The IAAF World Championships begin tomorrow in London. It will mark the end of Jamaica’s Usain Bolt’s remarkable career as the greatest male sprinter of all time. It will also be the final chance for Brooklyn-born Justin Gatlin to conquer Bolt. He is the last man to defeat Bolt in the 100-meters, back in June 2013, an anomaly given Bolt’s nearly perfect record over the past 10 years.
The 35-year-old Gatlin won the gold medal at the 2004 Athens Olympics in the 100-meters before Bolt’s emergence. He was serving a four-year doping ban during the 2008 Beijing Olympics as a result of testing positive for an illegal performance-enhancing substance in April 2006. It was in China where Bolt would begin his dominance, winning gold in the 100- and 200-meters, setting world records in both.
Gatlin was back in 2012 at the Olympics in London, finishing third in the 100-meters to Bolt’s customary first place spot. Last summer in Brazil, Gatlin, still chasing Bolt, took silver in the 100. His three Olympic medals in the 100-meters put him among the best ever. Unfortunately, Gatlin’s most glaring issue is one that he has no control over, which is competing in the same era as the Bolt, who will turn 31 Aug 21.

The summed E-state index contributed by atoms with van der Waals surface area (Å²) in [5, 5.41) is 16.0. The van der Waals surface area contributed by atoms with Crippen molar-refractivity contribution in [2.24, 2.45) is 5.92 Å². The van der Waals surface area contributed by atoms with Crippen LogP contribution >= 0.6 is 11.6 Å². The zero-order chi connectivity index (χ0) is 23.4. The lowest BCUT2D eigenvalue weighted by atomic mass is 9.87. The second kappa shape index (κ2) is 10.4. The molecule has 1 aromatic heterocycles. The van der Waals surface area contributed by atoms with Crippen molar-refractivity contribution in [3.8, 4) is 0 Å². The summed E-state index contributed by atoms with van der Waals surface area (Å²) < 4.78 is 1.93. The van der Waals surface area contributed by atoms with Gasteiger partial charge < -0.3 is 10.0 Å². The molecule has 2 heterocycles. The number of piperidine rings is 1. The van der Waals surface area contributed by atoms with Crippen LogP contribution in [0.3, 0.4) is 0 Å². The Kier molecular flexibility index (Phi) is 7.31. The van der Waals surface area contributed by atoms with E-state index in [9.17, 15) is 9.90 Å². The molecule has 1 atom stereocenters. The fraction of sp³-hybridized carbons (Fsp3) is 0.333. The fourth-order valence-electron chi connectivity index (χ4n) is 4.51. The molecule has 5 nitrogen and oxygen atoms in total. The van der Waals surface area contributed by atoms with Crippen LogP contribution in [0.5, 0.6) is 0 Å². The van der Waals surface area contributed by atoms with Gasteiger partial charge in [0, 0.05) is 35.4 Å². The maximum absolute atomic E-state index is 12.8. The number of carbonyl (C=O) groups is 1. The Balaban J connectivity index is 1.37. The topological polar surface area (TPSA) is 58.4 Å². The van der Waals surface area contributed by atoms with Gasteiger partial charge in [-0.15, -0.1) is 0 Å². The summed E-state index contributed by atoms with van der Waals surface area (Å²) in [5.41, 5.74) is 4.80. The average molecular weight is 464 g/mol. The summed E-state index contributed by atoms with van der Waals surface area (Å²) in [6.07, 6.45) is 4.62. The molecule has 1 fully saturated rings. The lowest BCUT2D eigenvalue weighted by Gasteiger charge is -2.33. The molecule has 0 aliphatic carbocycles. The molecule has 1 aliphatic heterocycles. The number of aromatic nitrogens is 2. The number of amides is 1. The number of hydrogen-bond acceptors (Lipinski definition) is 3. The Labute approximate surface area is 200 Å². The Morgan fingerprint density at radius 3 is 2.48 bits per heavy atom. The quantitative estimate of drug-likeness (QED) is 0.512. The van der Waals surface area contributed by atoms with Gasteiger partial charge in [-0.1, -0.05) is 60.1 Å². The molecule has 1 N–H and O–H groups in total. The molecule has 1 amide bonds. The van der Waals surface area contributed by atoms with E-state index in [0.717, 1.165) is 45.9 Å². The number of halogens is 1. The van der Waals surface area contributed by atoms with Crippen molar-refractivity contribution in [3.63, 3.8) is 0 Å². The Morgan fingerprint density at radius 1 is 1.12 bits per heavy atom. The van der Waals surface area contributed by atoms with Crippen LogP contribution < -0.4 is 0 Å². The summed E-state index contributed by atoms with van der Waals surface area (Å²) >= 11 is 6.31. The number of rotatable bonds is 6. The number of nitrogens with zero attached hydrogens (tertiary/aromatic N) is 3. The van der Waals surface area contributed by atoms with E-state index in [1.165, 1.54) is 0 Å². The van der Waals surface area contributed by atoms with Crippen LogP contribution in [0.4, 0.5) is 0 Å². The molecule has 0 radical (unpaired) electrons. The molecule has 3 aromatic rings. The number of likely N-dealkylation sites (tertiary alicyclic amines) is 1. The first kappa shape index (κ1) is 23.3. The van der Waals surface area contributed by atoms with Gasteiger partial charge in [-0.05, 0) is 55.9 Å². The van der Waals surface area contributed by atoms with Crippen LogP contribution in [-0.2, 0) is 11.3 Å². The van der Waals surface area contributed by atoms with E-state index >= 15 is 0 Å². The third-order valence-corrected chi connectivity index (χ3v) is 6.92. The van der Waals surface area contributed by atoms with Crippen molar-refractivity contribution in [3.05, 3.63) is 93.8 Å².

Despite the anticipation of their concluding and expected matchup in the finals, Gatlin isn’t so certain Bolt will say goodbye forever after the World Championships. “…He has the opportunity of always coming back. He can still come back,” Gatlin said to the international media this past weekend as he readies for one of track and field’s most significant events.
Gatlin observed “He could have a year of rest and say, ‘You know what, I love track so much, I can’t leave it too soon.’Why not? He has that rock star mentality,Where he can go travel the world, go and have fun, party in different places and then come back and say, ‘I want to take this seriously one more time.’”
Maybe Bolt will determine his exit was premature and return to competitive sprinting after a hiatus. But for now his decision to step away has to be taken at face value, which should make the highly anticipated 100-meter final even more meaningful and urgent for Gatlin.